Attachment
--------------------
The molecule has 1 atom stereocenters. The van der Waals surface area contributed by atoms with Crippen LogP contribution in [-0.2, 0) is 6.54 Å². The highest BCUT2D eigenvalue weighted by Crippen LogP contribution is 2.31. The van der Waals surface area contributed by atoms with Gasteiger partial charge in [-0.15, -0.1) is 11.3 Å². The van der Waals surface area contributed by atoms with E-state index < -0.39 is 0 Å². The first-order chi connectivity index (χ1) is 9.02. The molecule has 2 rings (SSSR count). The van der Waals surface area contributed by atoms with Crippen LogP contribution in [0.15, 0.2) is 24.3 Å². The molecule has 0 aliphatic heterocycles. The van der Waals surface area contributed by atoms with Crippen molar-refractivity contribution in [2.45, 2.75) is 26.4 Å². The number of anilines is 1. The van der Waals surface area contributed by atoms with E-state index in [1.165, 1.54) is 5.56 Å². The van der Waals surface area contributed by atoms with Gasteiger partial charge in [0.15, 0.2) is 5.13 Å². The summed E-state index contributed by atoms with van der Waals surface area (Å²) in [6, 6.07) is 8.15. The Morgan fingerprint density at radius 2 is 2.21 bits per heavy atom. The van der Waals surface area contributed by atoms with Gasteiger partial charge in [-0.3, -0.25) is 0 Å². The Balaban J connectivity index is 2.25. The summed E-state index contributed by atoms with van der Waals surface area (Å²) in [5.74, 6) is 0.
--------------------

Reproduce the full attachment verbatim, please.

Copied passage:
The molecule has 1 atom stereocenters. The van der Waals surface area contributed by atoms with Crippen LogP contribution in [-0.2, 0) is 6.54 Å². The highest BCUT2D eigenvalue weighted by Crippen LogP contribution is 2.31. The van der Waals surface area contributed by atoms with Gasteiger partial charge in [-0.15, -0.1) is 11.3 Å². The van der Waals surface area contributed by atoms with E-state index < -0.39 is 0 Å². The first-order chi connectivity index (χ1) is 9.02. The molecule has 2 rings (SSSR count). The van der Waals surface area contributed by atoms with Crippen LogP contribution in [0.15, 0.2) is 24.3 Å². The molecule has 0 aliphatic heterocycles. The van der Waals surface area contributed by atoms with Crippen molar-refractivity contribution in [2.45, 2.75) is 26.4 Å². The number of anilines is 1. The van der Waals surface area contributed by atoms with E-state index in [1.165, 1.54) is 5.56 Å². The van der Waals surface area contributed by atoms with Gasteiger partial charge in [0.15, 0.2) is 5.13 Å². The summed E-state index contributed by atoms with van der Waals surface area (Å²) in [6, 6.07) is 8.15. The Morgan fingerprint density at radius 2 is 2.21 bits per heavy atom. The van der Waals surface area contributed by atoms with Gasteiger partial charge in [-0.3, -0.25) is 0 Å². The Balaban J connectivity index is 2.25. The summed E-state index contributed by atoms with van der Waals surface area (Å²) in [5.74, 6) is 0.